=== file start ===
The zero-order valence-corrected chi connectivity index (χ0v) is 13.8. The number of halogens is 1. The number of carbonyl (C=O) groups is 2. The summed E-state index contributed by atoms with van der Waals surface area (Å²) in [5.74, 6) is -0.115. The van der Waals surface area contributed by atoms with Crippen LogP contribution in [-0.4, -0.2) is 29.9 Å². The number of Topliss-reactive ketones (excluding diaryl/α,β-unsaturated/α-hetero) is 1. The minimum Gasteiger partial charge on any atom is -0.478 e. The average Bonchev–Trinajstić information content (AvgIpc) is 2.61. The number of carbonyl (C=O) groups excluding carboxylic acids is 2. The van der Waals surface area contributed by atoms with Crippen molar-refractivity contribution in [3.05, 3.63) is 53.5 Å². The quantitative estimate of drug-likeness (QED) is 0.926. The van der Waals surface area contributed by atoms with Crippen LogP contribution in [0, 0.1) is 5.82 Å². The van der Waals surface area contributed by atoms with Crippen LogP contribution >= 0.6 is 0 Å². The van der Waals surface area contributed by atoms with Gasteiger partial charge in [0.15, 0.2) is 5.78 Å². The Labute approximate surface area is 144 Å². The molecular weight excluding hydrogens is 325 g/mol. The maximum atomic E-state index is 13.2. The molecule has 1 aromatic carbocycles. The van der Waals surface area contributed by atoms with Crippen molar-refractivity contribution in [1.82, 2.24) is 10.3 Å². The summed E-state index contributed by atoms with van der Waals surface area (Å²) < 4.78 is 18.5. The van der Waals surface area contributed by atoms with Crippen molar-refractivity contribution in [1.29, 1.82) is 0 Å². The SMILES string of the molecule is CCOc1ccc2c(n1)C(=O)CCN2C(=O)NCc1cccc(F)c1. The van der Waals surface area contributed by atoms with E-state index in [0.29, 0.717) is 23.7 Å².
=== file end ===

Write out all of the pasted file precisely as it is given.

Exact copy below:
The zero-order valence-corrected chi connectivity index (χ0v) is 13.8. The number of halogens is 1. The number of carbonyl (C=O) groups is 2. The summed E-state index contributed by atoms with van der Waals surface area (Å²) in [5.74, 6) is -0.115. The van der Waals surface area contributed by atoms with Crippen LogP contribution in [-0.4, -0.2) is 29.9 Å². The number of Topliss-reactive ketones (excluding diaryl/α,β-unsaturated/α-hetero) is 1. The minimum Gasteiger partial charge on any atom is -0.478 e. The average Bonchev–Trinajstić information content (AvgIpc) is 2.61. The number of carbonyl (C=O) groups excluding carboxylic acids is 2. The van der Waals surface area contributed by atoms with Crippen molar-refractivity contribution in [3.05, 3.63) is 53.5 Å². The quantitative estimate of drug-likeness (QED) is 0.926. The van der Waals surface area contributed by atoms with Crippen LogP contribution in [0, 0.1) is 5.82 Å². The van der Waals surface area contributed by atoms with Crippen LogP contribution >= 0.6 is 0 Å². The van der Waals surface area contributed by atoms with Gasteiger partial charge in [0.15, 0.2) is 5.78 Å². The Labute approximate surface area is 144 Å². The molecular weight excluding hydrogens is 325 g/mol. The maximum atomic E-state index is 13.2. The molecule has 1 aromatic carbocycles. The van der Waals surface area contributed by atoms with Crippen molar-refractivity contribution in [1.82, 2.24) is 10.3 Å². The summed E-state index contributed by atoms with van der Waals surface area (Å²) < 4.78 is 18.5. The van der Waals surface area contributed by atoms with Crippen molar-refractivity contribution in [1.29, 1.82) is 0 Å². The SMILES string of the molecule is CCOc1ccc2c(n1)C(=O)CCN2C(=O)NCc1cccc(F)c1. The van der Waals surface area contributed by atoms with E-state index in [0.29, 0.717) is 23.7 Å².